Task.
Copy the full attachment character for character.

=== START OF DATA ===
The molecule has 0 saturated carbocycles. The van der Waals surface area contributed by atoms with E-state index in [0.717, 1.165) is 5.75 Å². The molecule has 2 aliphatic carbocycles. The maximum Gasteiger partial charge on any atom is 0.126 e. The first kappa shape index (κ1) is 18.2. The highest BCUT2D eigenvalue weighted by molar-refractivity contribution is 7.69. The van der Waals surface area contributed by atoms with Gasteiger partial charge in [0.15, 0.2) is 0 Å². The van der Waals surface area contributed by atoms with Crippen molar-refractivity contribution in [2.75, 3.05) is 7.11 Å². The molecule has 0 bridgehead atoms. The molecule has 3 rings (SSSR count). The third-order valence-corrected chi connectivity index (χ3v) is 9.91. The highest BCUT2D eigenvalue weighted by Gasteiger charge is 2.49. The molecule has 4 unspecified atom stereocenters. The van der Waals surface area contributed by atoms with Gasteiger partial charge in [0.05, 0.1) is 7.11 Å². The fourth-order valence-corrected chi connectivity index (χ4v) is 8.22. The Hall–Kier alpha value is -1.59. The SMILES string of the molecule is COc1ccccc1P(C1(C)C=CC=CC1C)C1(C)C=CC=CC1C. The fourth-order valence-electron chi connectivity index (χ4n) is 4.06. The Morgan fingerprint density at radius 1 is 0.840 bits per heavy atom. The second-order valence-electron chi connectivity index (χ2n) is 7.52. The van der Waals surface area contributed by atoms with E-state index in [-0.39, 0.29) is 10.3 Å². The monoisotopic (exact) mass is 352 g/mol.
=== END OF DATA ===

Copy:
The molecule has 0 saturated carbocycles. The van der Waals surface area contributed by atoms with E-state index in [0.717, 1.165) is 5.75 Å². The molecule has 2 aliphatic carbocycles. The maximum Gasteiger partial charge on any atom is 0.126 e. The first kappa shape index (κ1) is 18.2. The highest BCUT2D eigenvalue weighted by molar-refractivity contribution is 7.69. The van der Waals surface area contributed by atoms with Gasteiger partial charge in [0.15, 0.2) is 0 Å². The van der Waals surface area contributed by atoms with Crippen molar-refractivity contribution in [2.75, 3.05) is 7.11 Å². The molecule has 0 bridgehead atoms. The molecule has 3 rings (SSSR count). The third-order valence-corrected chi connectivity index (χ3v) is 9.91. The highest BCUT2D eigenvalue weighted by Gasteiger charge is 2.49. The molecule has 4 unspecified atom stereocenters. The van der Waals surface area contributed by atoms with Gasteiger partial charge in [0.05, 0.1) is 7.11 Å². The fourth-order valence-corrected chi connectivity index (χ4v) is 8.22. The Hall–Kier alpha value is -1.59. The SMILES string of the molecule is COc1ccccc1P(C1(C)C=CC=CC1C)C1(C)C=CC=CC1C. The fourth-order valence-electron chi connectivity index (χ4n) is 4.06. The Morgan fingerprint density at radius 1 is 0.840 bits per heavy atom. The second-order valence-electron chi connectivity index (χ2n) is 7.52. The van der Waals surface area contributed by atoms with E-state index in [-0.39, 0.29) is 10.3 Å². The monoisotopic (exact) mass is 352 g/mol.